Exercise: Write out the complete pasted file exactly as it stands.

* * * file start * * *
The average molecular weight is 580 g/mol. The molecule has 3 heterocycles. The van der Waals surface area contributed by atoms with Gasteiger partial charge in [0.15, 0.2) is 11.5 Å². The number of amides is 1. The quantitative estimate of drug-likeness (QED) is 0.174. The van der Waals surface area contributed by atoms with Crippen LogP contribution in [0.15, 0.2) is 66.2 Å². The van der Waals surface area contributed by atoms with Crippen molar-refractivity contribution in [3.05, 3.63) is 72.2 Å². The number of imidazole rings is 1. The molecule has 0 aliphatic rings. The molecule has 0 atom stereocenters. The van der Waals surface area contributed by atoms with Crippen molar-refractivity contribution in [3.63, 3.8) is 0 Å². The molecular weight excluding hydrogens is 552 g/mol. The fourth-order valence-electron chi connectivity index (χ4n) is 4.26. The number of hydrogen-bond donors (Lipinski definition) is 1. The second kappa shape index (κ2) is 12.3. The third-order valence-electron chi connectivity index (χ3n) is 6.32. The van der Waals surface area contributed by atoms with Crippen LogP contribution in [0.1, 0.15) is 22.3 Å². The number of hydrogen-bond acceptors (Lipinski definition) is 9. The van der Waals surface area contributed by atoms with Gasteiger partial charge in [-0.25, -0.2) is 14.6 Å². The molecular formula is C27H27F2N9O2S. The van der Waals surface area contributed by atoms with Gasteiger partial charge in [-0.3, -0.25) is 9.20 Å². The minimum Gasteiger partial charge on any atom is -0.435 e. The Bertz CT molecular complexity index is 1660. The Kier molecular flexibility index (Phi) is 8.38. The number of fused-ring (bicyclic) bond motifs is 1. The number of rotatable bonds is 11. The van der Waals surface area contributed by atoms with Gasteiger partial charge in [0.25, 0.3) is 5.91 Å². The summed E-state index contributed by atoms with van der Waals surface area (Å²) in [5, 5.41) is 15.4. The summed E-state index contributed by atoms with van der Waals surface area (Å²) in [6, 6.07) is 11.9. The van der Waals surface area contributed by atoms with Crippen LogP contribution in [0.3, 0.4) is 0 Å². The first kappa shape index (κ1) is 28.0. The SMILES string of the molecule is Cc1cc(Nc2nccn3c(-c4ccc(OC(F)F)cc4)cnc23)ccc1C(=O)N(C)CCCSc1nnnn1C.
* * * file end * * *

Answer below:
The average molecular weight is 580 g/mol. The molecule has 3 heterocycles. The van der Waals surface area contributed by atoms with Gasteiger partial charge in [0.15, 0.2) is 11.5 Å². The number of amides is 1. The quantitative estimate of drug-likeness (QED) is 0.174. The van der Waals surface area contributed by atoms with Crippen LogP contribution in [0.15, 0.2) is 66.2 Å². The van der Waals surface area contributed by atoms with Crippen molar-refractivity contribution in [3.05, 3.63) is 72.2 Å². The number of imidazole rings is 1. The molecule has 0 aliphatic rings. The molecule has 0 atom stereocenters. The van der Waals surface area contributed by atoms with Crippen molar-refractivity contribution in [3.63, 3.8) is 0 Å². The molecular weight excluding hydrogens is 552 g/mol. The fourth-order valence-electron chi connectivity index (χ4n) is 4.26. The number of hydrogen-bond donors (Lipinski definition) is 1. The second kappa shape index (κ2) is 12.3. The third-order valence-electron chi connectivity index (χ3n) is 6.32. The van der Waals surface area contributed by atoms with Crippen LogP contribution in [0.1, 0.15) is 22.3 Å². The number of hydrogen-bond acceptors (Lipinski definition) is 9. The van der Waals surface area contributed by atoms with Gasteiger partial charge in [-0.25, -0.2) is 14.6 Å². The molecular formula is C27H27F2N9O2S. The van der Waals surface area contributed by atoms with Gasteiger partial charge in [-0.3, -0.25) is 9.20 Å². The minimum Gasteiger partial charge on any atom is -0.435 e. The Bertz CT molecular complexity index is 1660. The Kier molecular flexibility index (Phi) is 8.38. The number of fused-ring (bicyclic) bond motifs is 1. The number of rotatable bonds is 11. The van der Waals surface area contributed by atoms with Gasteiger partial charge in [0.25, 0.3) is 5.91 Å². The summed E-state index contributed by atoms with van der Waals surface area (Å²) in [5, 5.41) is 15.4. The summed E-state index contributed by atoms with van der Waals surface area (Å²) in [6, 6.07) is 11.9. The van der Waals surface area contributed by atoms with Crippen LogP contribution in [0.3, 0.4) is 0 Å². The first kappa shape index (κ1) is 28.0. The SMILES string of the molecule is Cc1cc(Nc2nccn3c(-c4ccc(OC(F)F)cc4)cnc23)ccc1C(=O)N(C)CCCSc1nnnn1C.